The remainder of the transcript includes a colloquy between court and counsel, before argument to the jury, regarding requested instructions, the instructions given and the exceptions taken. The court did not allow defendant's counsel to argue the subject of seat belts or plaintiff's failure to use the same to the jury and made no reference to seat belts in his jury instructions.

Plaintiff's objection to the questions did not fully apprise the court of the ground on which the objection was made.[1] The prevailing rule is that an objection, general in terms, if overruled, cannot avail the objector on appeal. Dickinson v. Leer, 255 Or. 274, 278, 465 P.2d 885 (1970); Miller v. Lillard, 228 Or. 202, 211, 364 P.2d 766 (1961); State v. Hoover, 219 Or. 288, 314, 347 P.2d 69 (1959). There are exceptions to this rule; however, the state of the law and the record on appeal do not disclose that these exceptions are applicable. 1 Wigmore, Evidence (3d ed) 321, § 18; McCormick, Evidence (2d ed) 115-16, § 52.

Plaintiff also assigns as error the trial court's failure to instruct the jury to disregard Shaw's testimony as it had "promised" in an off-the-record conversation. However, plaintiff admits that she did not request such an instruction and failed to call it to the court's attention and thereby waived any error. The trial court's failure to give a particular instruction is not error if such instruction was not first requested and subsequently refused. Fain v. Hughes, 262 Or. 137, 141, 497 P.2d 198 (1972).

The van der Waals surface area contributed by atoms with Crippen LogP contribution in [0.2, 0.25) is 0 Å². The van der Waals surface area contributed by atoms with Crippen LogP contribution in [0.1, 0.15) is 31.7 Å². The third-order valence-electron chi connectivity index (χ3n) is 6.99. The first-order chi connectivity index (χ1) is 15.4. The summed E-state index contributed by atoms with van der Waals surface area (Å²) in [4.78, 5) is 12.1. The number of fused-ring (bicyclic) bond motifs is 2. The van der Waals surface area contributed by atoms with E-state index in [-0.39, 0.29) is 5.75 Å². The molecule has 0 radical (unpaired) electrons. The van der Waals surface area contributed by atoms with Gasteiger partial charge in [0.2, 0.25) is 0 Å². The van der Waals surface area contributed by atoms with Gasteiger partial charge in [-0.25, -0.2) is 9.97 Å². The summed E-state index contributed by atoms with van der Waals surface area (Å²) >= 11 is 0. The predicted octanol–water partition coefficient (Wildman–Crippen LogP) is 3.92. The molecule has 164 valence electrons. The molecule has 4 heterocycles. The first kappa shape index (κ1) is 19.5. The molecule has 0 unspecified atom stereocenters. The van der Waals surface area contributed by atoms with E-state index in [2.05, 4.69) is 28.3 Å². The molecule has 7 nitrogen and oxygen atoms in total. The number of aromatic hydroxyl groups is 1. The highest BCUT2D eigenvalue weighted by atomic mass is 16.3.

TONGUE, Justice (concurring).

In my opinion, plaintiff was entitled to a clear instruction that negligence of the driver of the car in which she was a passenger was not to be imputed to her a rule of law not understood by the ordinary jury and one vital to its proper consideration of this case and the instruction as given by the court did not make that rule of law clear to the jury. However, in Smith v. Wetherell, 269 Or. 91, 99, 523 P.2d 1272, 1276 (1974), a case involving similar facts, the majority of this court held that it was not reversible error to refuse to give such an instruction, as requested by the plaintiff, and to give an instruction somewhat similar to that given by the trial court in this case. Because of the decision by the majority in that case, in which I dissented, I concur in the result reached by the majority in this case.


[1] From the colloquy between court and counsel it is apparent that the trial court was aware that this court had ruled that there is no common law duty to wear seat belts, Genger v. Campbell, 256 Or. 67, 71-72, 469 P.2d 776 (1970); Robinson v. Lewis, 254 Or. 52, 55-57, 457 P.2d 483 (1969); and Siburg v. Johnson, 249 Or. 556, 568, 439 P.2d 865 (1968), but was under the impression that such evidence could be received on the issue of damages or the mitigation thereof. We have not so held. See Stewart, Robinson v. Lewis: The Plight of the Beltless Plaintiff, 6 Will.L.J. 153 (1970). No trial briefs were filed and there is no indication from the partial transcript that these cases or their holding were called to the attention of the trial court.